Peter has given a written report this time, but has suggested a video tutorial next time which sounds like a good idea.
My tutor has suggested that in the very full response I have given to assignment one, there were things which were not relevant to the question at hand. This seems a very fair comment.
To explain my approach to these projects, initially I began to summarise the texts through relatively isolated sentences, and a page number indicating the source page. At the end of the project I tried to summarise my knowledge by answering the questions posed in the OCA handbook.
At this stage I had felt very bogged down by the complexity of the average text in the readers (though this did vary). As I continued to work on the projects, I did not necessarily find them easier to understand, but I began to get better at working hard to understand the text. I was pleased to see just how much I was enjoying and understanding the texts, and a few projects in I was developing a slightly more comprehensive response to them, initially satisfied by added written notes or questions (often in italics to show they were my own).
As I read more of the texts I became a little more polished in my text summary, which developed into prose style and Harvard citations (including page number). Additionally I started incorporating the many ideas that I was having into the text via extended prose. These included both ideas of my own, contextual references to similar (or dissimilar) ideas by other thinkers, and (to my surprise) many thoughts about how the texts were written- their clarity, their language, their consistency, or the words and phrases used.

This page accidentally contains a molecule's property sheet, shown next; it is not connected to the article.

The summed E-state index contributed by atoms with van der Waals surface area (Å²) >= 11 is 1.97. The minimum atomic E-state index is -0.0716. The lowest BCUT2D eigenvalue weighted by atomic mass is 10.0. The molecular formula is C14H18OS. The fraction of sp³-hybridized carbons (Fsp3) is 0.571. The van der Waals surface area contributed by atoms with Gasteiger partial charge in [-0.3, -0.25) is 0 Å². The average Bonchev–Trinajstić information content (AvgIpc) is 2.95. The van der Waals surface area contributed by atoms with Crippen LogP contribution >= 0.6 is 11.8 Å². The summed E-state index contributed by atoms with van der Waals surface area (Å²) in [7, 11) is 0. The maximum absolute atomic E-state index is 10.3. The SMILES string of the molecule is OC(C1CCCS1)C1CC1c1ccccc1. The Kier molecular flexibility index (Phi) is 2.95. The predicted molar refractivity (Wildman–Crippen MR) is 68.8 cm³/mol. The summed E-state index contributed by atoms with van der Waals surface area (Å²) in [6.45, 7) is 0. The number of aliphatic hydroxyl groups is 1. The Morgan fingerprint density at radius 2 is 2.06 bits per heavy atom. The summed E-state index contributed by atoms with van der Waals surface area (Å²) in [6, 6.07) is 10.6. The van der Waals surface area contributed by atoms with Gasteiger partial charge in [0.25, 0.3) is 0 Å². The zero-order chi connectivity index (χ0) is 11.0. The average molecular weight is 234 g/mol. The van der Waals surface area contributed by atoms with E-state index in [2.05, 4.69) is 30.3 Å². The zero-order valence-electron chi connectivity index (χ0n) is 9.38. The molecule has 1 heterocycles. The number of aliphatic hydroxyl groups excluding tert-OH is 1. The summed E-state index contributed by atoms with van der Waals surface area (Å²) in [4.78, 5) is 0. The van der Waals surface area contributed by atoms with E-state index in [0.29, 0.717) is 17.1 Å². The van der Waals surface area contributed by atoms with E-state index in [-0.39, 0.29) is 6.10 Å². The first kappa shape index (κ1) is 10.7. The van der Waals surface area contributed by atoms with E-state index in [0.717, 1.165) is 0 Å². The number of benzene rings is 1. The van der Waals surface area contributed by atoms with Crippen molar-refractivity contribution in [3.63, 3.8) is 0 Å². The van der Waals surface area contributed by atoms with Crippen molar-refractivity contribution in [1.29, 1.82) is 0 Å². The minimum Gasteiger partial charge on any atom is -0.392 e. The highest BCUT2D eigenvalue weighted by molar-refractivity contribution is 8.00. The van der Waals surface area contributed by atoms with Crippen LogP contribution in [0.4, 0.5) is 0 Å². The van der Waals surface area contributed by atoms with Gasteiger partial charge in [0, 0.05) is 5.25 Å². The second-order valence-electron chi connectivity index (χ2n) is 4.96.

An interesting consequence of this collation was that I became a little better at indicating the different voices within my text through signposting. The main body of the text was simply summarising the author’s ideas (signposted by the text citation), my contextualisation was indicated by citations to other authors, and my own ideas were not subject to citations. I hope over part one that the different voices are becoming more clear. I have not really thought about that technique much before, but began to experiment after reading The Harvard Guide to Using Sources (2016), and making notes and reflecting on them (see my BLOG – ‘An exercise to improve my use of academic sources’).
To return to my tutor’s comment, I think I’ve tried to enjoy the process of writing my texts, and have slightly taken my eye off the ball with respect to keeping strictly on the question. I hope this will become less of a problem if I concentrate on remaining relevant from now on.
My report has highlighted that finding out the ‘why’ of artist’s work is key, and that no one period or idea contains the right answer. Sometimes the former question seems the most difficult; after all we seldom have an artist’s view on exactly why he produced a particular work. More likely we extrapolate our thoughts about his general ideas, which seems a reasonable technique.
In my projects so far I have tended to use ideas from the essential texts I have read for the projects. It would be useful to try and broaden my use of citations to include other sources that I have looked at on the net, or in wider reading.